MacKinnon S, Proctor MR, Rogers GF, Meara JG, Whitecross S, Dagi LR. Improving ophthalmic outcomes in children with unilateral coronal synostosis by treatment with endoscopic strip craniectomy and helmet therapy rather than fronto-orbital advancement. J AAPOS 2013;17(3):259-65.Abstract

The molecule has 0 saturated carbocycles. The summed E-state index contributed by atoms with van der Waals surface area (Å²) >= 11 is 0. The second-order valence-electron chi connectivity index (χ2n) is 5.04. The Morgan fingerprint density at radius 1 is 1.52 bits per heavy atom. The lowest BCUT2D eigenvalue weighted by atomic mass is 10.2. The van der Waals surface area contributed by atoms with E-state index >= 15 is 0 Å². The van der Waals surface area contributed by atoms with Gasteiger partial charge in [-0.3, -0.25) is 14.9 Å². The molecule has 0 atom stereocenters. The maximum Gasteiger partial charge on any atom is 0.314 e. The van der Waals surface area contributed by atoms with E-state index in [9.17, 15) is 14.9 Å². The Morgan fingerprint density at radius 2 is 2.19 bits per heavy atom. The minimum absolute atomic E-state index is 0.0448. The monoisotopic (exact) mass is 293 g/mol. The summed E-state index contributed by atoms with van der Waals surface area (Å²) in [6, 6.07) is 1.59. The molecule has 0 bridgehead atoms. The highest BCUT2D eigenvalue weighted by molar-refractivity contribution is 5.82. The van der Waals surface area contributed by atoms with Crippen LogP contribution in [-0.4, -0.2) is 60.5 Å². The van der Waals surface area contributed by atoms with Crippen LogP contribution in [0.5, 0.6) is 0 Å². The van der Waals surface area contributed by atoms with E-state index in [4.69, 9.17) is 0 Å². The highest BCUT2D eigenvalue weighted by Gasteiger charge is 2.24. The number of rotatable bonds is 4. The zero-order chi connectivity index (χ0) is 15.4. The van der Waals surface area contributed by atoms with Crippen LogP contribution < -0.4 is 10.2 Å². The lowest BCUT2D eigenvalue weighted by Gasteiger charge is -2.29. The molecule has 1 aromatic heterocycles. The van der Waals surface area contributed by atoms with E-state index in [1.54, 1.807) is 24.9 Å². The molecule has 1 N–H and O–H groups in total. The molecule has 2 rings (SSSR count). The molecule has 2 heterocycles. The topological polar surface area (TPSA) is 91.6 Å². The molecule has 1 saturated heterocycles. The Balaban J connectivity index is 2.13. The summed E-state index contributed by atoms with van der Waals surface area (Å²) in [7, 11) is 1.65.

PURPOSE: To compare long-term ophthalmic outcomes in infants treated for unilateral coronal synostosis (UCS) by endoscopic strip craniectomy (ESC) and helmet therapy with those treated by fronto-orbital advancement (FOA). METHODS: Consecutive patients with UCS, uncomplicated by other suture synostosis, were identified by a retrospective review of medical records. Assessment of presence of amblyopia, cycloplegic refraction, strabismus, and strabismus surgical intervention at all visits was recorded. RESULTS: Between 2004 and 2010, 22 patients were treated by FOA (mean follow-up, 21.5 months) and 21 patients with ESC and helmet therapy (mean follow-up, 23.5 months). The mean aniso-astigmatism was equal; however, the SD was greater for those treated by FOA (P < 0.05). A more severe pattern of strabismus developed in those treated by FOA (P < 0.0001). Those treated by FOA were more likely to have amblyopia (P = 0.0015) and to undergo surgical correction of their strabismus (odds ratio, 6.3:1). CONCLUSIONS: Children with UCS treated with ESC and helmeting had less severe overelevation in adduction, amblyopia, extremes of astigmatism, and less need for strabismus surgery than those treated by FOA. Although the reason for these more favorable outcomes remains uncertain, we speculate that the earlier timing of ESC or differences in the anatomical changes resulting from the two procedures may play a role.